There are similes, and there are analogies, and there is such a thing as hypothetical speech.
There are metaphors and allegories. There is virtual speech and there is figurative speech.
There is even heated debate. And there is angry but constrained civil debate.
There are also figures of speech.
But there is really only one meaning when chatting on Facebook, and exhorting your audience “Let’s hurl some acid at those female democratic senators….” It’s not figurative, it’s not metaphorical. It’s not virtual nor is it hypothetical.
When the subject is that there is no War on Women, it is, however, particularly ironic.
But that doesn’t make it any less literal.
What it means is, “Let us, you and I, hurl acid at those female democratic senators.” Not, “wouldn’t it be whack if we…” or “think how liberal’s heads would explode if we…” or “here’s a weird thought I can’t believe I’m actually typing on Facebook where anyone can read it, but…”
It is an actual exhortation, an enticement, and incitement: a recommendation, a call to arms, one man’s encouragement to violence against senators who dare to be female and democratic, or perhaps against females who are democrats who dare to be senators.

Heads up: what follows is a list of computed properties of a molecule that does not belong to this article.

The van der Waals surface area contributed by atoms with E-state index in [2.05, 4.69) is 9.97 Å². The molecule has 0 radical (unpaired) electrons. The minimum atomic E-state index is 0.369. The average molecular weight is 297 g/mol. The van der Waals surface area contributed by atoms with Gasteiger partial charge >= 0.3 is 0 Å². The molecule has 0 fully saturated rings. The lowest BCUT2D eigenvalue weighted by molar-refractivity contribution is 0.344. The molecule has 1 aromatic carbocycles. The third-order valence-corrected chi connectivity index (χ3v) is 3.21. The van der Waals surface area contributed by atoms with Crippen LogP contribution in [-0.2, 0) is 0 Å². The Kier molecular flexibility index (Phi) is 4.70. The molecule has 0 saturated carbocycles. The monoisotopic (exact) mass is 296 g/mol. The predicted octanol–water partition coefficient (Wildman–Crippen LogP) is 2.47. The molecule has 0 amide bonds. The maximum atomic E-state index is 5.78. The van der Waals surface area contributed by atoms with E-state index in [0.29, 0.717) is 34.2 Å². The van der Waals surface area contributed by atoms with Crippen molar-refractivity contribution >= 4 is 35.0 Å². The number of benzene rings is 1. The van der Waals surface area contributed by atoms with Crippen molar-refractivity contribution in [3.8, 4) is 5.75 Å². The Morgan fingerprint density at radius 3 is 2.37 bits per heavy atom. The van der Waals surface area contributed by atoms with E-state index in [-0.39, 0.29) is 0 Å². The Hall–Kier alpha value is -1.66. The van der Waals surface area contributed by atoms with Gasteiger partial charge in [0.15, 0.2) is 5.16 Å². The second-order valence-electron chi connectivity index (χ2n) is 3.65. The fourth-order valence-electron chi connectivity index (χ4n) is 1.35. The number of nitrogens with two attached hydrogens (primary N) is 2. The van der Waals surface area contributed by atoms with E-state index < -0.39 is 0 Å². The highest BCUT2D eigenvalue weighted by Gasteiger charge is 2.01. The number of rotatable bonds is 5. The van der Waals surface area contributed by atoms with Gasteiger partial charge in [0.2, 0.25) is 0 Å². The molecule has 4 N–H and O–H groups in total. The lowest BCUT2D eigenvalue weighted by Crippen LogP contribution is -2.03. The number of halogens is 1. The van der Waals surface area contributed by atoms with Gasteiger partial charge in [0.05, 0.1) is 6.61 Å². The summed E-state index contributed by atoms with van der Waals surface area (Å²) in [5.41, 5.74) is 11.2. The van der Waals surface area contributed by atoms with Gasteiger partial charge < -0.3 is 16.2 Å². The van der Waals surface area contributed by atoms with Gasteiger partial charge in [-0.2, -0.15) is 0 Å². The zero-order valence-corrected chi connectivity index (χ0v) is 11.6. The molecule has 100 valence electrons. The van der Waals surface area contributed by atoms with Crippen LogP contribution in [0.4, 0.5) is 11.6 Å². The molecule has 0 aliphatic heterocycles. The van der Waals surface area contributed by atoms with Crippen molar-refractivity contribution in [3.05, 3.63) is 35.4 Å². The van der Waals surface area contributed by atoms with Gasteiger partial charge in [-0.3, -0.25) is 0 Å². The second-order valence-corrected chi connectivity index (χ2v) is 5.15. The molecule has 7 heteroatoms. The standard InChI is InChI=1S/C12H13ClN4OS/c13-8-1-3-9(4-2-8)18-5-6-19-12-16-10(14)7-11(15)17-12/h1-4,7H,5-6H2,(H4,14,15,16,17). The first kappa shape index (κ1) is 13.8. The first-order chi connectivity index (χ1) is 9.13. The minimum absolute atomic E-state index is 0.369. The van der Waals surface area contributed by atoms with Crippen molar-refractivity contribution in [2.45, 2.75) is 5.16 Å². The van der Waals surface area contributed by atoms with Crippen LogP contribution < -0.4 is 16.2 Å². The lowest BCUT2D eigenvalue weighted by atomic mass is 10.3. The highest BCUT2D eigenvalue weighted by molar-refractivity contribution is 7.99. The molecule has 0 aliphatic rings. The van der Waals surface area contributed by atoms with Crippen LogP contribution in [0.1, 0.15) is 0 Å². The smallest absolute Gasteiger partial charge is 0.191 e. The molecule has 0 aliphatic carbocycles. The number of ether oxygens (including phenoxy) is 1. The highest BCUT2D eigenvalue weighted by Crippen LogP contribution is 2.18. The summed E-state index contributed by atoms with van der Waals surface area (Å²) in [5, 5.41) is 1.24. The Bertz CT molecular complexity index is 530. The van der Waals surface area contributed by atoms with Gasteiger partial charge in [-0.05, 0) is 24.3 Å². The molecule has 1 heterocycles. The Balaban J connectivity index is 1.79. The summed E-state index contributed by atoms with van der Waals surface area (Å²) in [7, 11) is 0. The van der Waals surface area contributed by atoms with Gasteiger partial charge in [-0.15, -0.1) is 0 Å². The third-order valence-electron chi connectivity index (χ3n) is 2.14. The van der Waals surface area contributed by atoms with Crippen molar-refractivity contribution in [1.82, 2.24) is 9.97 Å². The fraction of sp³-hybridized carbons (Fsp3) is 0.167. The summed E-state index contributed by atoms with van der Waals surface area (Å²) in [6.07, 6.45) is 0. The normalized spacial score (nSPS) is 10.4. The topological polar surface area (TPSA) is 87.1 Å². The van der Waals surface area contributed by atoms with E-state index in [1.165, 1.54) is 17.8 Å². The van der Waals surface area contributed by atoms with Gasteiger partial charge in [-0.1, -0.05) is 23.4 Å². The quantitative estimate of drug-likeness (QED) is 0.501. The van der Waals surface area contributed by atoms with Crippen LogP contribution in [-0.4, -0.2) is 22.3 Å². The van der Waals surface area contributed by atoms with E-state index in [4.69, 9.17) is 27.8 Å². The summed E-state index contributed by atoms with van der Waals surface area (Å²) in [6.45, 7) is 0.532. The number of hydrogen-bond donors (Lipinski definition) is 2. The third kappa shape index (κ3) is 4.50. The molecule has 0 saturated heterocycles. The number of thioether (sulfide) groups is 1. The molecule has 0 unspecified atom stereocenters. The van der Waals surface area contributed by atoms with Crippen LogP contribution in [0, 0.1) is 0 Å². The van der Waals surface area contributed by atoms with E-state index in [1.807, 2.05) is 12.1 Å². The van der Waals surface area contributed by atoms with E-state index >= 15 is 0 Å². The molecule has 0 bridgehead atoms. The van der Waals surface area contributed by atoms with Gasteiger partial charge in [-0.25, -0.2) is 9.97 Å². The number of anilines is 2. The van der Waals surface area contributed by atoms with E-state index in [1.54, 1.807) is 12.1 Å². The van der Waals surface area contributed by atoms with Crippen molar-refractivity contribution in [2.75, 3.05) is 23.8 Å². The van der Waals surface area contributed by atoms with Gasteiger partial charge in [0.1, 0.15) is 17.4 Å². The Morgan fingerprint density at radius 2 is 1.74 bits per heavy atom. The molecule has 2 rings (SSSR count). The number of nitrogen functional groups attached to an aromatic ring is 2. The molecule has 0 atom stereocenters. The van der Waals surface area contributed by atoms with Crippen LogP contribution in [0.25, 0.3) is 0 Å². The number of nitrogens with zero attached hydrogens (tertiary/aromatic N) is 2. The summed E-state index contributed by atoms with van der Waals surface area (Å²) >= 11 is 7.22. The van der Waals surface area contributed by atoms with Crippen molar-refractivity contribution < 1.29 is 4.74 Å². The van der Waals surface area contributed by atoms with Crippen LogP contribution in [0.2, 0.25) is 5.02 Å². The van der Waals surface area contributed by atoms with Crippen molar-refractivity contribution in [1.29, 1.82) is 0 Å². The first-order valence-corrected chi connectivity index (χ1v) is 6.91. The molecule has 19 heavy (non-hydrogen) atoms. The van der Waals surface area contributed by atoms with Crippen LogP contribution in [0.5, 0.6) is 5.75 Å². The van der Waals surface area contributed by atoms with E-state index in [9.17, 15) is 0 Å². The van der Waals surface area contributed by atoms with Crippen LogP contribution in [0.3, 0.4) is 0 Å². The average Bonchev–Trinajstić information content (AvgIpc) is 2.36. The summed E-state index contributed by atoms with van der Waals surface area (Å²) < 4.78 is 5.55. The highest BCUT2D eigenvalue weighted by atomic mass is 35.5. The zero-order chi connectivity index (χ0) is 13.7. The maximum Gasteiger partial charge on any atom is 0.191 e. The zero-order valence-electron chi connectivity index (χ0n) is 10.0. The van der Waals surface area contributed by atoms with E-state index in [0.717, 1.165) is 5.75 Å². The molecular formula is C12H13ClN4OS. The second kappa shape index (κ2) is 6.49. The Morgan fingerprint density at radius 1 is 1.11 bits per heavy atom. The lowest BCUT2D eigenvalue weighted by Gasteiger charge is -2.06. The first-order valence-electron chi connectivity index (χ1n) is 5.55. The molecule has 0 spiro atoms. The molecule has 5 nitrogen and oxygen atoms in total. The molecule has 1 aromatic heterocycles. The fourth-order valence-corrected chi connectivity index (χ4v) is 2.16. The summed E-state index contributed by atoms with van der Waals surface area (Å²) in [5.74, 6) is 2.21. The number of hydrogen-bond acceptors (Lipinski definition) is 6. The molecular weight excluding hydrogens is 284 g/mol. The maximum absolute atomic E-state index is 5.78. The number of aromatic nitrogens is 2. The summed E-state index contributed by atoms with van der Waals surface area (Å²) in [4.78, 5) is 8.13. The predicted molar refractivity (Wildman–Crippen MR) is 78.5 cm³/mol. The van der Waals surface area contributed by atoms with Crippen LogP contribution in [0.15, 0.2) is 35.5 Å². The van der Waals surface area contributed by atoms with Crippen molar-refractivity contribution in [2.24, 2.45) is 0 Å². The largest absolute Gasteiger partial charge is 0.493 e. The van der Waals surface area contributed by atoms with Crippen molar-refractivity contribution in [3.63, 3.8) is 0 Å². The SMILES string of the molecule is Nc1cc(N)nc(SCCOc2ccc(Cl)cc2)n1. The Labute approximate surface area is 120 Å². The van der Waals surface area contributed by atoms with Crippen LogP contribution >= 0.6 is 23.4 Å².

Violence. Against women. Who are Senators.
In any case, it’s acid for them. Types (and subsequently deletes) GOP human Jay Townsend.
How is it possible that Congresswoman Nan Hayworth’s campaign spokesman is still employed? How is that even possible? This guy isn’t some newbie working his way up the campaign-spokesing ladder — he was the GOP nominee to oppose Chuck Schumer in 2010. Huff Post reports:
Townsend also maintains a Facebook page called “How to Run for Public Office” offering free “campaign and communications tips.”
And yet he’s still employed. And the Congresswoman has no comment.
How is that even possible?
Right — there’s no War on Women.
But — it’s completely acceptable political speech for a GOP Congresswoman’s campaign spokesman and the state GOP’s most recent nominee for US Senate to call for others to join him in attacking female Democratic Senators. With acid. In 2012.
Tonight, Townsend issued a pretty forthright apology, although he did mention that his words were ‘easily misconstrued,’ which goes to the point of my post here. Not really, Jay — not really.
His apology, on his personal Facebook page, reads:
On May 26, I posted a stupid, thoughtless, and insensitive comment on a facebook page. It was stupid because my words were easily misconstrued; thoughtless because my choice of words obscured a point I was trying to make, and insensitive because some have interpreted the comment as advocating a violent act.
To friends, associates, and clients I have offered my apology for the embarrassment I have caused, and do hereby offer it to the many who rightly found fault with my incendiary choice of words.
The mistake was mine, and mine only and the post in no way was intended to represent the views of anyone for whom I have worked or represented.